I appreciate that Kynes provided a rationale for and defense of our EFCA position. This is consistent with the view espoused under Article 7: The Church in Evangelical Convictions: A Theological Exposition of the Statement of Faith of the Evangelical Free Church of America. There is much misunderstanding of our position on baptism, even among many EFCA folk!


Greg Strand


Affectionately called “Walking Bible” by his youngest daughter, Greg Strand has a ministry history that goes back to 1982. Since that time, he has served in local church ministry in a variety of ministry capacities: youth pastor, associate pastor of adult ministries and senior pastor. He is currently the EFCA's Executive Director of Theology and Credentialing. Greg reads voraciously and never stops learning — a passion reflected in the overflowing bookshelves that spill from his library to multiple offices. And he could tell you about each of those books! His hunger for learning pales in contrast to his great love for God and for teaching the Word of God.

4 responses to baptist (with a small ‘b’)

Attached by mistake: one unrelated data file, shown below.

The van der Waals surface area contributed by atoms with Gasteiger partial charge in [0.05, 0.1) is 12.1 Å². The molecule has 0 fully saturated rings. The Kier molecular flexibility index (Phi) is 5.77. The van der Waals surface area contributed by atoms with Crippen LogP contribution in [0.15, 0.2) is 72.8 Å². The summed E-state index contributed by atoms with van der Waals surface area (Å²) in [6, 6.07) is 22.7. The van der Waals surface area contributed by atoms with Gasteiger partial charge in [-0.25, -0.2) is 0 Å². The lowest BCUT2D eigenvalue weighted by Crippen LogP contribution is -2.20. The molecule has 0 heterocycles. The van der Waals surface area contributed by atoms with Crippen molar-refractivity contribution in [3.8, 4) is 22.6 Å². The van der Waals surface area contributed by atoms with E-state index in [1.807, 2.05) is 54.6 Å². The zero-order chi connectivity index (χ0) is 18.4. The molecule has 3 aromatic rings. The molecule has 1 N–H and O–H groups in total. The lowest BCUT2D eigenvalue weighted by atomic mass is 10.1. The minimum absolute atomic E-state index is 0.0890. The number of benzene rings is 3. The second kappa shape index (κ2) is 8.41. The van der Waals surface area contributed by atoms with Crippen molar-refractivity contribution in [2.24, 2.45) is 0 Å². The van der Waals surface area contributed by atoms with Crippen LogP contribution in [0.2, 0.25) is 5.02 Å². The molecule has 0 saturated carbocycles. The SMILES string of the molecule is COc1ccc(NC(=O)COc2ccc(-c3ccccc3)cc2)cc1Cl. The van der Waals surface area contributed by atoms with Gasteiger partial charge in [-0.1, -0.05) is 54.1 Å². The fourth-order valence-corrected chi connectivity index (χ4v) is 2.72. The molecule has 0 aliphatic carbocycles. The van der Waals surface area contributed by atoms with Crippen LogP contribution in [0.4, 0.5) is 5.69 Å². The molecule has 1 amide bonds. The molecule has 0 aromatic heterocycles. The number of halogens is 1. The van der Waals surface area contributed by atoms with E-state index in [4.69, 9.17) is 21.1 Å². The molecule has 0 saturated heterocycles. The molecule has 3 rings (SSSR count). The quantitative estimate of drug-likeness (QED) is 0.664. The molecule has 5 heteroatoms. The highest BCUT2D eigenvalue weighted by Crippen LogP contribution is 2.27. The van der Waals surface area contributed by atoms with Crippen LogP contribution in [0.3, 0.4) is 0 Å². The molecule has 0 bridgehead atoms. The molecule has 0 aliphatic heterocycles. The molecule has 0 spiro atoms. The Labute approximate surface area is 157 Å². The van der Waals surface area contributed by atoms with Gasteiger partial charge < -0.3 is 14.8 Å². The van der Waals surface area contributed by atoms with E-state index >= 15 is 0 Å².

1. Yes, Greg, there is misunderstanding about the EFCA position, but this also includes those who should know better. While I was a student at TEDS in the 1970s A. T. Olson, whose brother was an Orthodox Presbyterian minister 🙂 used to emphasize very strongly in EFCA history and polity class that the EFCA was very open to paedo-baptist positions such as those held by presbyterian and Reformed folk and such viewpoints would be fully acceptable. So when our Reformed student fellowship had Gleason Archer, an EFCA credentialed minister who held to the Reformed viewpoint, did a private seminar on infant baptism that we publicized and interestingly got a massive turnout for, one of the TEDS staff members, who had also been an EFCA district supt, I believe, very clearly declared that what GA taught in that seminar, was emphatically not what the EFCA believed. If old time leaders couldn’t agree, how can modern EFCA folks agree.